• Kyodo


The United States hinted Saturday that it will resume suspended bilateral talks with North Korea after completing a review of its policy toward Pyongyang, diplomatic sources said after a meeting of senior U.S., Japanese, and South Korean officials on North Korean issues in Hawaii.

At the one-day meeting of the Trilateral Coordination and Oversight Group on North Korea, the three allies reaffirmed the importance of continued close consultation and coordination of policy toward North Korea on a range of issues including missiles, weapons of mass destruction and humanitarian affairs, according to a joint statement.

The three delegations expressed the shared hope that North Korea would take steps to address the international community’s concerns, according to the statement issued after the meeting.

They also reaffirmed their commitment to continuing the 1994 nuclear agreement between Washington and Pyongyang and called on North Korea to join them in taking the needed steps for its successful implementation, the statement said.

In the meeting, the three delegations expressed their strong support for South Korea’s policy of reconciliation and cooperation with North Korea and South Korean President Kim Dae Jung’s leading role in resolving inter-Korean issues.

The Japanese and U.S. delegations expressed hope that a second summit meeting between the leaders of the two Koreas will contribute to the expansion of North-South cooperation and exchanges and lead to a substantial reduction of tensions on the Korean Peninsula, the statement said.

Japan furthermore expressed its continuing readiness to conduct normalization talks between Tokyo and Pyongyang, the statement said. The United States outlined its current review of its North Korea policy to Japan and South Korea in the meeting.

The delegations agreed to hold further talks within a few months without specifying a venue.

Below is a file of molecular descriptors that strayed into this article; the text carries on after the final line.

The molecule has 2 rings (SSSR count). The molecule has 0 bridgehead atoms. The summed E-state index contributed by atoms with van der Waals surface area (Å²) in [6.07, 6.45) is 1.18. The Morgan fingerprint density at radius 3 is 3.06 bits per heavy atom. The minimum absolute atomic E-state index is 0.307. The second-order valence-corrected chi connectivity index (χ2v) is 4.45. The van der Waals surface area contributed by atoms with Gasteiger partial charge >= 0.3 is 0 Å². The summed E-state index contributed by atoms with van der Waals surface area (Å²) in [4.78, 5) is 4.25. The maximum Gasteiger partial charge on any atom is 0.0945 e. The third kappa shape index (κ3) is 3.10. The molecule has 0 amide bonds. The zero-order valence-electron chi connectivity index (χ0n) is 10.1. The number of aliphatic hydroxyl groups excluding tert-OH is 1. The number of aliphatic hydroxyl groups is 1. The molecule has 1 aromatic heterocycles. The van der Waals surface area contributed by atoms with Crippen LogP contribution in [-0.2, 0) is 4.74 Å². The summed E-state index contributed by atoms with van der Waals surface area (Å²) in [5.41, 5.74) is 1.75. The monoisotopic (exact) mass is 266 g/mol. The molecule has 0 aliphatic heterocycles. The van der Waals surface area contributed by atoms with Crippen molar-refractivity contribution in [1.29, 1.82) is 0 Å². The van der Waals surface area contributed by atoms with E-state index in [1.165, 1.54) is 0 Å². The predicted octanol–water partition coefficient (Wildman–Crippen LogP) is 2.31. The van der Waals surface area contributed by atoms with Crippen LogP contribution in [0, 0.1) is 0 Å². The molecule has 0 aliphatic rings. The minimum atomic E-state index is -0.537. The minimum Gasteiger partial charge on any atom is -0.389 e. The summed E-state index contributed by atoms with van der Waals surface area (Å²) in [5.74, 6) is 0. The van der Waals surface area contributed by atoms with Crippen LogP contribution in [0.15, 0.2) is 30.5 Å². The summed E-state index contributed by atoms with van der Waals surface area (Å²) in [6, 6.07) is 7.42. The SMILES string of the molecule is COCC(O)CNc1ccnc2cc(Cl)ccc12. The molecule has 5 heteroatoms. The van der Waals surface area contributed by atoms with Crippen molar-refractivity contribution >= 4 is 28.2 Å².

The trilateral talks, begun in April 1999, were last held March 26 in Seoul. Saturday’s meeting is the first since U.S. President George W. Bush took office in January.

Kunihiko Makita, director general of the Asian and Oceanian Affairs Bureau of the Foreign Ministry, headed the Japanese delegation for the meeting. James Kelly, assistant secretary of state for East Asian and Pacific affairs, represented the U.S., and Deputy Foreign Minister Yim Sung Joon led the South Korean side.

According to the diplomatic sources, the U.S. aims to implement on-site inspections of nuclear facilities in North Korea at an early date, based on the 1994 agreement over the suspension of nuclear development in North Korea.

South Korea asked the U.S. to complete its North Korea policy review and resume U.S.-North Korea talks in June at the earliest, the sources said.

If bilateral talks between the U.S. and North Korea resume, Japan is urging the U.S. to take up the issues of the Japanese citizens allegedly abducted by North Korean agents and the extradition of Red Army Faction members, who hijacked a Japan Airlines plane in 1970.

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